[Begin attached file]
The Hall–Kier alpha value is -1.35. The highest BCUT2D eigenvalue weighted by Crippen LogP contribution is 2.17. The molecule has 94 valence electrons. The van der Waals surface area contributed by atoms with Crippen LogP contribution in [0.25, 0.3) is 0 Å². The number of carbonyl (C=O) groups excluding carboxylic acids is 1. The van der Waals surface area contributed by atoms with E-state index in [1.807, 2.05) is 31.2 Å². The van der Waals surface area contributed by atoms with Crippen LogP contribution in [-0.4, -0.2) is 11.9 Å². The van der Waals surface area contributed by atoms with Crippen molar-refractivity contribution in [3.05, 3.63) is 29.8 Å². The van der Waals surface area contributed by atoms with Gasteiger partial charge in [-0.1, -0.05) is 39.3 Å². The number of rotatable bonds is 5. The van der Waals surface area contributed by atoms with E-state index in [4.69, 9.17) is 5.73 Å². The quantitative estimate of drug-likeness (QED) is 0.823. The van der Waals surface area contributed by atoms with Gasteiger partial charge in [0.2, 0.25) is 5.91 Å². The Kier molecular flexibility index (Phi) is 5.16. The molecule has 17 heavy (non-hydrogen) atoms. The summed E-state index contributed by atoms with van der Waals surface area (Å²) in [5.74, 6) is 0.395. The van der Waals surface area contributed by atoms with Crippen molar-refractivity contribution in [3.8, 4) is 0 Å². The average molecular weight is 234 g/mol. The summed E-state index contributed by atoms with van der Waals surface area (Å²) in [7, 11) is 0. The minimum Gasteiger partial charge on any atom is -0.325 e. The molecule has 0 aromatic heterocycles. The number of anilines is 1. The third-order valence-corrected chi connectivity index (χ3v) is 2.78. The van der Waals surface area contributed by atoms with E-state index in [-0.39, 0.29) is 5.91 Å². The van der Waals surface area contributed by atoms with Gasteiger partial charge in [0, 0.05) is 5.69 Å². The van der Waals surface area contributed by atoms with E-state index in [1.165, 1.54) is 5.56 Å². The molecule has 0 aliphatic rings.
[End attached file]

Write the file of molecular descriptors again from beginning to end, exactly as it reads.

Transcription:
The Hall–Kier alpha value is -1.35. The highest BCUT2D eigenvalue weighted by Crippen LogP contribution is 2.17. The molecule has 94 valence electrons. The van der Waals surface area contributed by atoms with Crippen LogP contribution in [0.25, 0.3) is 0 Å². The number of carbonyl (C=O) groups excluding carboxylic acids is 1. The van der Waals surface area contributed by atoms with E-state index in [1.807, 2.05) is 31.2 Å². The van der Waals surface area contributed by atoms with Crippen LogP contribution in [-0.4, -0.2) is 11.9 Å². The van der Waals surface area contributed by atoms with Crippen molar-refractivity contribution in [3.05, 3.63) is 29.8 Å². The van der Waals surface area contributed by atoms with Gasteiger partial charge in [-0.1, -0.05) is 39.3 Å². The number of rotatable bonds is 5. The van der Waals surface area contributed by atoms with E-state index in [4.69, 9.17) is 5.73 Å². The quantitative estimate of drug-likeness (QED) is 0.823. The van der Waals surface area contributed by atoms with Gasteiger partial charge in [0.2, 0.25) is 5.91 Å². The Kier molecular flexibility index (Phi) is 5.16. The molecule has 17 heavy (non-hydrogen) atoms. The summed E-state index contributed by atoms with van der Waals surface area (Å²) in [5.74, 6) is 0.395. The van der Waals surface area contributed by atoms with Crippen molar-refractivity contribution in [3.8, 4) is 0 Å². The average molecular weight is 234 g/mol. The summed E-state index contributed by atoms with van der Waals surface area (Å²) in [7, 11) is 0. The minimum Gasteiger partial charge on any atom is -0.325 e. The molecule has 0 aromatic heterocycles. The number of anilines is 1. The third-order valence-corrected chi connectivity index (χ3v) is 2.78. The van der Waals surface area contributed by atoms with E-state index in [-0.39, 0.29) is 5.91 Å². The van der Waals surface area contributed by atoms with Gasteiger partial charge in [0, 0.05) is 5.69 Å². The van der Waals surface area contributed by atoms with E-state index in [1.165, 1.54) is 5.56 Å². The molecule has 0 aliphatic rings.